by Jodi Sh. Doff
A girl’s first time should be memorable.
I gave my virginity away one bright July afternoon in 1972, and I remember my white and black polka dot bikini, the sun looking for all it was worth more like an enormous hot pearl than a distant star, sands like tea-stained lace laid out to dry, and ocean breezes. Flat on my back, in the dunes behind the backstop of the softball field wedged between parking field two and parking field three, I could see part of the red brick building that housed the public bathrooms, the top five or six feet of the chain link backstop, and an endless expanse of white-blue sky. It was the kind of view one would have were one buried neck deep in sand.
I remember thinking, afterwards, that a towel wouldn’t have been a bad idea, what with the salted breezes getting the warm sand in places sand really oughtn’t be. And honestly, sunglasses would’ve been smart, with all this laying on one’s back staring directly into the blinding white sun. And maybe sun block for my parts that’d never actually seen the sun before. Or even a bit of Coppertone®, since—if one is to give any credence at all to their logo—it was made specifically for young girls who’re having their bottoms yanked off in public, albeit by playful dogs, not a teenaged boy from Corona, Queens whose face I will forget.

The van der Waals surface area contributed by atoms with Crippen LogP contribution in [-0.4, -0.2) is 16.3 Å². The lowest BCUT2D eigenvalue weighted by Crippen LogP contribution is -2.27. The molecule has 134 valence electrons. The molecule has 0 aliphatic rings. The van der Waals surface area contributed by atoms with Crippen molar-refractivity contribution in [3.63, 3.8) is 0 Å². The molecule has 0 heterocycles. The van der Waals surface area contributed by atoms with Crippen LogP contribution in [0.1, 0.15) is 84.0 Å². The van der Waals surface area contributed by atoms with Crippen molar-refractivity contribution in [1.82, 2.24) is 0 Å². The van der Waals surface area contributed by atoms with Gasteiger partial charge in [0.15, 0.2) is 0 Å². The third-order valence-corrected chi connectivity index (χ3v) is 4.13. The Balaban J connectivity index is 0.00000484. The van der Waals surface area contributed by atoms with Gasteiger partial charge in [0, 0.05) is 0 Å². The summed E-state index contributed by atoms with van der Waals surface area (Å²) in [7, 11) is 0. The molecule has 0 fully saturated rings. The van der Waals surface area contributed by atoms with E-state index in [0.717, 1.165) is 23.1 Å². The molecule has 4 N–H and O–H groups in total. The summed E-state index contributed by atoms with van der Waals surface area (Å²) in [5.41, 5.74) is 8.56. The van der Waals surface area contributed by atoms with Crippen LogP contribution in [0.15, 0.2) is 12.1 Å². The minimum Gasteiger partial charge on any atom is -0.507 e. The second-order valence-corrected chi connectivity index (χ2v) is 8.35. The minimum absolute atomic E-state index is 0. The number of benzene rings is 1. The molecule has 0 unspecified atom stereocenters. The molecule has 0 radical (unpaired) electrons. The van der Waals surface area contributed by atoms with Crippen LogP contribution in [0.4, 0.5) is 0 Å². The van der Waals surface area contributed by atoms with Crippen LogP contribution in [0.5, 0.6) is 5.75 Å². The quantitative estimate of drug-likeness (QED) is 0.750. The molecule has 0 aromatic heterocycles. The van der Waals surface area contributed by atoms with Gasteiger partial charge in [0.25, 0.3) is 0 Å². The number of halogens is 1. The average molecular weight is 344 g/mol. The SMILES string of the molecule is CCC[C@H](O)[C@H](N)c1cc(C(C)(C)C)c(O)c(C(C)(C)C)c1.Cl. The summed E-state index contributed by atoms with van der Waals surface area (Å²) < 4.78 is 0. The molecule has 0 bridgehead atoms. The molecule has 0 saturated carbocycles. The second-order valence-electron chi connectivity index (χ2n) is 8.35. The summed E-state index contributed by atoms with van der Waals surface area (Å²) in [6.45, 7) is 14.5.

About the author:
Jodi Sh. Doff is a New York based writer and photographer. Her work has appeared in thefix.com, xoJane, Penthouse, Cosmopolitan, Bust Magazine, and The Olive Tree Review, and anthologized in Bearing Life;Best American Erotica; The Bust Guide To A New Girl Order; and Hos, Hookers, Callgirls & Rentboys. She received her MFA from Lesley University where she advises a graduate seminar in the art of memoir, and is a mentor with the PEN America Prison Writing Program.